Safety at work

Safety at work

As an employer it's your responsibility to keep your workplace and employees safe.

You also need to provide reasonable welfare facilities for workers and visitors including:

  • toilets
  • washing facilities with hot and cold water
  • rest and changing facilities
  • somewhere clean to eat, drink and take breaks
  • free drinking water that is safe and easily accessible

Safety officer

Businesses of all sizes should have a safety officer who is trained in safety management. A safety officer can:

  • carry out basic safety checks
  • liaise with enforcing authorities
  • act as a reference point for specialist contractors and consultants such as lift engineers, cooling tower specialists and cleaning contractors

Employer responsibilities

Health and safety information

A health and safety law poster can provide important information to your employees about health and safety in your workplace and the law.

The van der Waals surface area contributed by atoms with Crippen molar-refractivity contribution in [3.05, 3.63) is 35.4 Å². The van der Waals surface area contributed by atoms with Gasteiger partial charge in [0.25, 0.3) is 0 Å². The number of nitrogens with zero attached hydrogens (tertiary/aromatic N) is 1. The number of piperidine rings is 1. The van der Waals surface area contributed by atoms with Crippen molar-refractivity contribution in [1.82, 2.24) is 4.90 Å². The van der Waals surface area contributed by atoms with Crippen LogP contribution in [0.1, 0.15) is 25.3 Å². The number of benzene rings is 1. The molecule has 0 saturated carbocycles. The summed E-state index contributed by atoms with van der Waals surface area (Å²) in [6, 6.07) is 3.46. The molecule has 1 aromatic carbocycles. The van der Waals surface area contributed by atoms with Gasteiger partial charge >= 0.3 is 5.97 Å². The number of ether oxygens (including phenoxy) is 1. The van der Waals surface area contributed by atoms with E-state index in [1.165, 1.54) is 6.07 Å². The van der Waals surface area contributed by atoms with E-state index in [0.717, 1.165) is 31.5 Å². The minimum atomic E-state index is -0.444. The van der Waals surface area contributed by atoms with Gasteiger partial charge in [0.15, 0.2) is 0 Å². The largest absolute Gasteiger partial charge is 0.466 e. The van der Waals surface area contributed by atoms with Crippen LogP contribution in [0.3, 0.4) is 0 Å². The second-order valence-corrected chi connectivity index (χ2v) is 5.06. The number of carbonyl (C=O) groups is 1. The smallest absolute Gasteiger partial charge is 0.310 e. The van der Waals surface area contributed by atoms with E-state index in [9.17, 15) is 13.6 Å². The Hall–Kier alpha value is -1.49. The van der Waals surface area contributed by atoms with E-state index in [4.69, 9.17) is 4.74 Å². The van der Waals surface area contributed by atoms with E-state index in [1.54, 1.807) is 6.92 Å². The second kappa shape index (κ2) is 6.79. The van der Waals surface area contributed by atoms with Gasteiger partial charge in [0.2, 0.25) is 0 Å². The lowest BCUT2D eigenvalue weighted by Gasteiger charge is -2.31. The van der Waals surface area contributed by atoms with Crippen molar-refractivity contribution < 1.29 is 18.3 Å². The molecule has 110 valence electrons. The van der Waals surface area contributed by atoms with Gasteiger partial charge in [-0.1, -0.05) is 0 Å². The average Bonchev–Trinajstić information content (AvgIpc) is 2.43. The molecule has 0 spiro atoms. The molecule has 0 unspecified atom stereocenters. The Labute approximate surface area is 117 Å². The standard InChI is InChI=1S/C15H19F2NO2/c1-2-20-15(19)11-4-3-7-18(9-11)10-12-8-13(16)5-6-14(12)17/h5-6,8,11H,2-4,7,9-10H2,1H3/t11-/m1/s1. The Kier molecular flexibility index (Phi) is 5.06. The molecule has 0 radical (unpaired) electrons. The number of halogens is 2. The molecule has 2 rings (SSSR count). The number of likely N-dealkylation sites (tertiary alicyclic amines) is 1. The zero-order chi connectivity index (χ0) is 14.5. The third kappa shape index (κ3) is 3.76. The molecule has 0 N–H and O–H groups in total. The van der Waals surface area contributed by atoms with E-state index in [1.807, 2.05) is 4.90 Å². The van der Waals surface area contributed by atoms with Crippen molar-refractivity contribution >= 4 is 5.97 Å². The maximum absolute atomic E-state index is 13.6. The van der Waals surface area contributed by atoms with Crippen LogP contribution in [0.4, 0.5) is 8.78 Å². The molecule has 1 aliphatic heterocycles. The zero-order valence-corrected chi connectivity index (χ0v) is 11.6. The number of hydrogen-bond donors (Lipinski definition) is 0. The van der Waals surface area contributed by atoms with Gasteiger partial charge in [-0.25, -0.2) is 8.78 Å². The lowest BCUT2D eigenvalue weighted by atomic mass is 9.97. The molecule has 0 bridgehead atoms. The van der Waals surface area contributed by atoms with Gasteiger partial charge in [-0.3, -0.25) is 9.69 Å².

To order a poster telephone 01787 881165.

Add these contact details into the last two boxes of the poster:

Enforcing Authority:
The Royal Borough of Kensington and Chelsea
Council Offices, 37 Pembroke Road
London W8 6PW
 Employment Medical Advisory Service (EMAS)
Health and Safety Executive
Rose Court, 2 Southwark Bridge
London SE1 9HS

First aid

Under Health and Safety (First Aid) Regulations 1981 you need to provide first aid equipment, facilities and personnel. The minimum requirement is:

  • a suitably stocked first aid kit
  • an appointed person to take control of first aid arrangements

A first aid assessment can help you determine exactly what provision you need in your workplace. The assessment should cover:

  • any previous accidents
  • significant risks such as hazardous substances and dangerous equipment
  • number of employees
  • nature of working arrangements
  • employees with disabilities or illnesses